Asclepias sullivantii (Sullivant's Milkweed)

Plant Info
Also known as: Smooth Milkweed, Prairie Milkweed
Genus:Asclepias
Family:Apocynaceae (Dogbane)
Life cycle:perennial
Origin:native
Habitat:sun; moist prairies
Bloom season:June - August
Plant height:2 to 3 feet
Wetland Indicator Status:GP: FAC MW: FAC NCNE: FAC
MN county distribution (click map to enlarge):Minnesota county distribution map
National distribution (click map to enlarge):National distribution map

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Detailed Information

Flower: Flower shape: 5-petals Cluster type: flat

[photo of flowers] Flowers are about 1/3 inch across and ½ to ¾ inch long with rich purple petals contrasted with a smooth rose/pink hood and horns. The 5 petals fall away freely, tips angled down with an open waist between petal base and hood base. The 5 hoods are short and thick, not extending half their length above flower center. Horns are long and narrow, appressed down into flower center and overlaping each other's tips. Clusters are convex, 2½ to 3 inches wide with up to 20 flowers each, at the top of the plant and 2 or more arising from upper leaf axils.

Leaves and stem: Leaf attachment: opposite Leaf type: simple

[photo of leaves]  Leaves are 1½ to 3 inches wide, 4 to 6 inches long, narrowly egg-shaped to oblong, opposite, toothless, hairless, slightly heart-shaped at the base with little to no leaf stalk or somewhat clasping the stem, and are mostly upswept, revealing the creamy colored or reddish midvein from underneath. The side veins on the leaf surface are all connected and do not extend to the edge of the leaf, creating a border effect all around the edge. Stems are hairless, sturdy, single and unbranched.

Notes:

Another rare Minnesota milkweed, its historical range has always been limited to our southern central counties. Some websites claim it can be grown quite easily on richer garden soils but I have no first hand experience with this at home. There are several pink to purplish milkweeds with opposite, generally oval leaves. A distinguishing feature of Sullivant's Milkweed is its overall hairlessness—other species have hairy leaves and/or stems. All Asclepias were formerly in family Asclepiadaceae but have been reassigned to Apocynaceae (Dogbane).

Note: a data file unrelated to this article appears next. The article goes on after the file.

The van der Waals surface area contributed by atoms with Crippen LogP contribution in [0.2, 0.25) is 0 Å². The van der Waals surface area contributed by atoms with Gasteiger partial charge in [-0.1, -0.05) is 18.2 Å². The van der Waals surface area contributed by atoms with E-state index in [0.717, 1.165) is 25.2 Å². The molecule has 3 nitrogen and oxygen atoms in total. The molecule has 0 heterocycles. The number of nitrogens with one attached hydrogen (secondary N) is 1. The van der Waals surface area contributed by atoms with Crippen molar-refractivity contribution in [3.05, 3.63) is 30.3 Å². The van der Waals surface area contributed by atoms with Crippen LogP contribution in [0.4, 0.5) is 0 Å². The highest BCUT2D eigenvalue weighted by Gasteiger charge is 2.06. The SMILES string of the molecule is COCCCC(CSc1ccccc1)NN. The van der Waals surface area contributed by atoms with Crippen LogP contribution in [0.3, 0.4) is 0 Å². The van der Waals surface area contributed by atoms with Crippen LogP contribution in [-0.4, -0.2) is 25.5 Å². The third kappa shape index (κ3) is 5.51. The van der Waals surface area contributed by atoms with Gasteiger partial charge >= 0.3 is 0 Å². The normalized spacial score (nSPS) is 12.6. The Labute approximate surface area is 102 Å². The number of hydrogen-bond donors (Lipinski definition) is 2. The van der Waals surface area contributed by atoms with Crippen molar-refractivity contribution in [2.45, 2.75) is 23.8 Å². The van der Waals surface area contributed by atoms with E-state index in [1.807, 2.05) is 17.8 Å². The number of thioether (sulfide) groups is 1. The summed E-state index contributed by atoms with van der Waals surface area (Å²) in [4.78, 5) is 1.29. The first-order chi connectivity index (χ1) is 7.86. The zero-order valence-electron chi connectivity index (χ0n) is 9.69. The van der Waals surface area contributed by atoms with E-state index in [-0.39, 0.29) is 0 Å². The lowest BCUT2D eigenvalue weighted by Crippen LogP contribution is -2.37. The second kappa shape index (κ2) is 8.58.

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More photos

Photos by K. Chayka and Peter M. Dziuk, taken at Iron Horse Prairie SNA in Dodge County

Comments

Have you seen this plant in Minnesota, or have any other comments about it?

Posted by: gerri - maple grove
on: 2011-07-06 11:12:18

These are blooming like crazy accross the street from work in Maple Grove. Any problem in transplanting some to my yard? Are they good for butterflys, wildlife? Advise.

Posted by: K. Chayka
on: 2011-07-06 11:23:20

Sullivant's milkweed is a pretty rare species so it is much more likely that's common milkweed you're seeing. It grows easily in a variety of habitats, and will spread freely on its own, sometimes too much so it can be a bit weedy. Monarchs love all milkweeds, but other insects host on them as well.

Posted by: Jason - Arlington
on: 2012-06-25 21:05:44

I have about ten of these I grew from seed and they are blooming now. They were pretty easy to grow but they are definitely not as vigorous as Common Milkweed. I find monarch cats to prefer this to Butterfly Weed but maybe don't like it quite as much as Swamp Milkweed. Once you feel the smooth, waxy leaves, you will easily be able to distinguish it from Common Milkweed.

Posted by: Brian - St. Peter
on: 2013-07-28 21:57:00

I saw lots of these today at Iron Horse Prairie SNA. First time that I've seen this species. And they do go well with Rattlesnake Master and Wild Quinine. :)

Posted by: Brian - St. Peter
on: 2015-07-17 23:13:25

These were well into the early stages of bloom at Schaefer Prairie Preserve (The Nature Conservancy) in McLeod County last week (July 10). Showy Milkweed (Asclepias speciosa) was also blooming, along with A. incarnata and A. tuberosa.

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